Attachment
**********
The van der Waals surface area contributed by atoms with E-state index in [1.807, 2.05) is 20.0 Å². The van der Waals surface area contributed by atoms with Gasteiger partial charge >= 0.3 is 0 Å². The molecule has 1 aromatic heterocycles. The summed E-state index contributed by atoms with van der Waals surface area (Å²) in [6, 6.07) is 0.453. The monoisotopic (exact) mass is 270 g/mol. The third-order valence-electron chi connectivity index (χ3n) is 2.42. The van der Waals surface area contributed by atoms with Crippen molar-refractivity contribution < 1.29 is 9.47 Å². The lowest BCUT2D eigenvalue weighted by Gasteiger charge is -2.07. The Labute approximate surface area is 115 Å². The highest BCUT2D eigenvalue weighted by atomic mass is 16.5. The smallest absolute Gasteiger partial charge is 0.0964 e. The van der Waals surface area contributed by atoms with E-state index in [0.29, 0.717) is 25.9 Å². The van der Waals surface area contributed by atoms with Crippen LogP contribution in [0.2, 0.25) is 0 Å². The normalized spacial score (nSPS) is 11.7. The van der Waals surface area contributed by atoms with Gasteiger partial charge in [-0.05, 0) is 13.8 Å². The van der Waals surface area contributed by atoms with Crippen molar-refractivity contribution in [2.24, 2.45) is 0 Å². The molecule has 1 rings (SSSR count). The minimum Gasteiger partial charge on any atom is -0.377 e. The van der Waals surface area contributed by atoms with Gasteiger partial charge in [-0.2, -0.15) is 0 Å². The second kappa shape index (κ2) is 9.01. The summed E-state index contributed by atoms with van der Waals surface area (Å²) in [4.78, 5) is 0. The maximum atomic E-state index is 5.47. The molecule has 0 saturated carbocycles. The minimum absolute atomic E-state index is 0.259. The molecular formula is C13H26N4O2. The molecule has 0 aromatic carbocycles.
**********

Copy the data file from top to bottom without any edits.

The van der Waals surface area contributed by atoms with E-state index in [1.807, 2.05) is 20.0 Å². The van der Waals surface area contributed by atoms with Gasteiger partial charge >= 0.3 is 0 Å². The molecule has 1 aromatic heterocycles. The summed E-state index contributed by atoms with van der Waals surface area (Å²) in [6, 6.07) is 0.453. The monoisotopic (exact) mass is 270 g/mol. The third-order valence-electron chi connectivity index (χ3n) is 2.42. The van der Waals surface area contributed by atoms with Crippen molar-refractivity contribution < 1.29 is 9.47 Å². The lowest BCUT2D eigenvalue weighted by Gasteiger charge is -2.07. The Labute approximate surface area is 115 Å². The highest BCUT2D eigenvalue weighted by atomic mass is 16.5. The smallest absolute Gasteiger partial charge is 0.0964 e. The van der Waals surface area contributed by atoms with E-state index in [0.29, 0.717) is 25.9 Å². The van der Waals surface area contributed by atoms with Crippen LogP contribution in [0.2, 0.25) is 0 Å². The normalized spacial score (nSPS) is 11.7. The van der Waals surface area contributed by atoms with Gasteiger partial charge in [-0.05, 0) is 13.8 Å². The van der Waals surface area contributed by atoms with Crippen molar-refractivity contribution in [2.24, 2.45) is 0 Å². The molecule has 1 rings (SSSR count). The minimum Gasteiger partial charge on any atom is -0.377 e. The van der Waals surface area contributed by atoms with Gasteiger partial charge in [-0.2, -0.15) is 0 Å². The second kappa shape index (κ2) is 9.01. The summed E-state index contributed by atoms with van der Waals surface area (Å²) in [4.78, 5) is 0. The maximum atomic E-state index is 5.47. The molecule has 0 saturated carbocycles. The minimum absolute atomic E-state index is 0.259. The molecular formula is C13H26N4O2. The molecule has 0 aromatic carbocycles.